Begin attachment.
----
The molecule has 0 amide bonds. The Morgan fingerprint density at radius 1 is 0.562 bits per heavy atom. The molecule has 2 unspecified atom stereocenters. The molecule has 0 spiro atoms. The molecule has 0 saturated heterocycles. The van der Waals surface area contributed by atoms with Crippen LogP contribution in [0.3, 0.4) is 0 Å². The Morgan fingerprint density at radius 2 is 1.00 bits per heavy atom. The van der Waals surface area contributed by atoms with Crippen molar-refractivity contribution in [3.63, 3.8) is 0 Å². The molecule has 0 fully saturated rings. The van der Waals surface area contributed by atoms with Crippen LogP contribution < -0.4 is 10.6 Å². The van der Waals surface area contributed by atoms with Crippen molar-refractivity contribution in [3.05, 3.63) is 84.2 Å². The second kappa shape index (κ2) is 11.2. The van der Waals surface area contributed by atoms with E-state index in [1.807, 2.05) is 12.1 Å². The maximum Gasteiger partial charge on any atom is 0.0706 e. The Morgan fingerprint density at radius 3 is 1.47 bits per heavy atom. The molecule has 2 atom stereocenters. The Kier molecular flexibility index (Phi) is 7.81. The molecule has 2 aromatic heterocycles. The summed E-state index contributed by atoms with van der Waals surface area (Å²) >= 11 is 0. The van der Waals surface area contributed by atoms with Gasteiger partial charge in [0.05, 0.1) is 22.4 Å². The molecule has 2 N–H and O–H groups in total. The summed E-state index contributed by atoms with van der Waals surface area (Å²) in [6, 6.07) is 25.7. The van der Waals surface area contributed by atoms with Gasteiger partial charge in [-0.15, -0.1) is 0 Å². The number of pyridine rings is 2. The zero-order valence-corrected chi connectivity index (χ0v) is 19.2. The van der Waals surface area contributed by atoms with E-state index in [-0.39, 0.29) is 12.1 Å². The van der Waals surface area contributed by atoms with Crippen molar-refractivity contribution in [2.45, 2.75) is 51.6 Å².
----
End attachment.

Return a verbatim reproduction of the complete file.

The molecule has 0 amide bonds. The Morgan fingerprint density at radius 1 is 0.562 bits per heavy atom. The molecule has 2 unspecified atom stereocenters. The molecule has 0 spiro atoms. The molecule has 0 saturated heterocycles. The van der Waals surface area contributed by atoms with Crippen LogP contribution in [0.3, 0.4) is 0 Å². The Morgan fingerprint density at radius 2 is 1.00 bits per heavy atom. The van der Waals surface area contributed by atoms with Crippen molar-refractivity contribution in [3.63, 3.8) is 0 Å². The molecule has 0 fully saturated rings. The van der Waals surface area contributed by atoms with Crippen LogP contribution < -0.4 is 10.6 Å². The van der Waals surface area contributed by atoms with Crippen molar-refractivity contribution in [3.05, 3.63) is 84.2 Å². The second kappa shape index (κ2) is 11.2. The van der Waals surface area contributed by atoms with E-state index in [1.807, 2.05) is 12.1 Å². The maximum Gasteiger partial charge on any atom is 0.0706 e. The Morgan fingerprint density at radius 3 is 1.47 bits per heavy atom. The molecule has 2 atom stereocenters. The Kier molecular flexibility index (Phi) is 7.81. The molecule has 2 aromatic heterocycles. The summed E-state index contributed by atoms with van der Waals surface area (Å²) >= 11 is 0. The van der Waals surface area contributed by atoms with Gasteiger partial charge in [0.05, 0.1) is 22.4 Å². The molecule has 2 N–H and O–H groups in total. The summed E-state index contributed by atoms with van der Waals surface area (Å²) in [6, 6.07) is 25.7. The van der Waals surface area contributed by atoms with Gasteiger partial charge in [-0.15, -0.1) is 0 Å². The number of pyridine rings is 2. The zero-order valence-corrected chi connectivity index (χ0v) is 19.2. The van der Waals surface area contributed by atoms with E-state index in [-0.39, 0.29) is 12.1 Å². The van der Waals surface area contributed by atoms with Crippen molar-refractivity contribution in [2.45, 2.75) is 51.6 Å².